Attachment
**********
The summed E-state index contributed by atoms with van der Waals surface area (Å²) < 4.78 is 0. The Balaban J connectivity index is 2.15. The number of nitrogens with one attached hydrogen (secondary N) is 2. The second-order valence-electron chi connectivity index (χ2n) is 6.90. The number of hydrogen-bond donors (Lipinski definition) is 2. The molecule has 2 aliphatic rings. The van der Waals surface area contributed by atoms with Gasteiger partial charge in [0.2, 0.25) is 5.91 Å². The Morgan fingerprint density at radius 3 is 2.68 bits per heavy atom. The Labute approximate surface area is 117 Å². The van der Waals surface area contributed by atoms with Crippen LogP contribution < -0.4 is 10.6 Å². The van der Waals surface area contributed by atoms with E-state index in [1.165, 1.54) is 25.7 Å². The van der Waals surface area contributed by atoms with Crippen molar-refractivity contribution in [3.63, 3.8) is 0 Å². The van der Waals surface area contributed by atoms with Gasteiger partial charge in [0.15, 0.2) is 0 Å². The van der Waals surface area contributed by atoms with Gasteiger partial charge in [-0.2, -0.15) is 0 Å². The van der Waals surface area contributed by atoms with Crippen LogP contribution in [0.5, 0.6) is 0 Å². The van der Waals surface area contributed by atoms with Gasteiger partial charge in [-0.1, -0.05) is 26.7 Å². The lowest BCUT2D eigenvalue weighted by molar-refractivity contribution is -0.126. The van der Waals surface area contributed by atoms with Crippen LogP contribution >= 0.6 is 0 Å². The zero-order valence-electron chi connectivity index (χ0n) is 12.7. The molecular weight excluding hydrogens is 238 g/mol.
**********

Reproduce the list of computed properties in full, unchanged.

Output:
The summed E-state index contributed by atoms with van der Waals surface area (Å²) < 4.78 is 0. The Balaban J connectivity index is 2.15. The number of nitrogens with one attached hydrogen (secondary N) is 2. The second-order valence-electron chi connectivity index (χ2n) is 6.90. The number of hydrogen-bond donors (Lipinski definition) is 2. The molecule has 2 aliphatic rings. The van der Waals surface area contributed by atoms with Gasteiger partial charge in [0.2, 0.25) is 5.91 Å². The Morgan fingerprint density at radius 3 is 2.68 bits per heavy atom. The Labute approximate surface area is 117 Å². The van der Waals surface area contributed by atoms with Crippen LogP contribution < -0.4 is 10.6 Å². The van der Waals surface area contributed by atoms with E-state index in [1.165, 1.54) is 25.7 Å². The van der Waals surface area contributed by atoms with Crippen molar-refractivity contribution in [3.63, 3.8) is 0 Å². The van der Waals surface area contributed by atoms with Gasteiger partial charge in [0.15, 0.2) is 0 Å². The van der Waals surface area contributed by atoms with Gasteiger partial charge in [-0.2, -0.15) is 0 Å². The van der Waals surface area contributed by atoms with Crippen LogP contribution in [0.5, 0.6) is 0 Å². The van der Waals surface area contributed by atoms with Gasteiger partial charge in [-0.1, -0.05) is 26.7 Å². The lowest BCUT2D eigenvalue weighted by molar-refractivity contribution is -0.126. The van der Waals surface area contributed by atoms with Crippen LogP contribution >= 0.6 is 0 Å². The zero-order valence-electron chi connectivity index (χ0n) is 12.7. The molecular weight excluding hydrogens is 238 g/mol.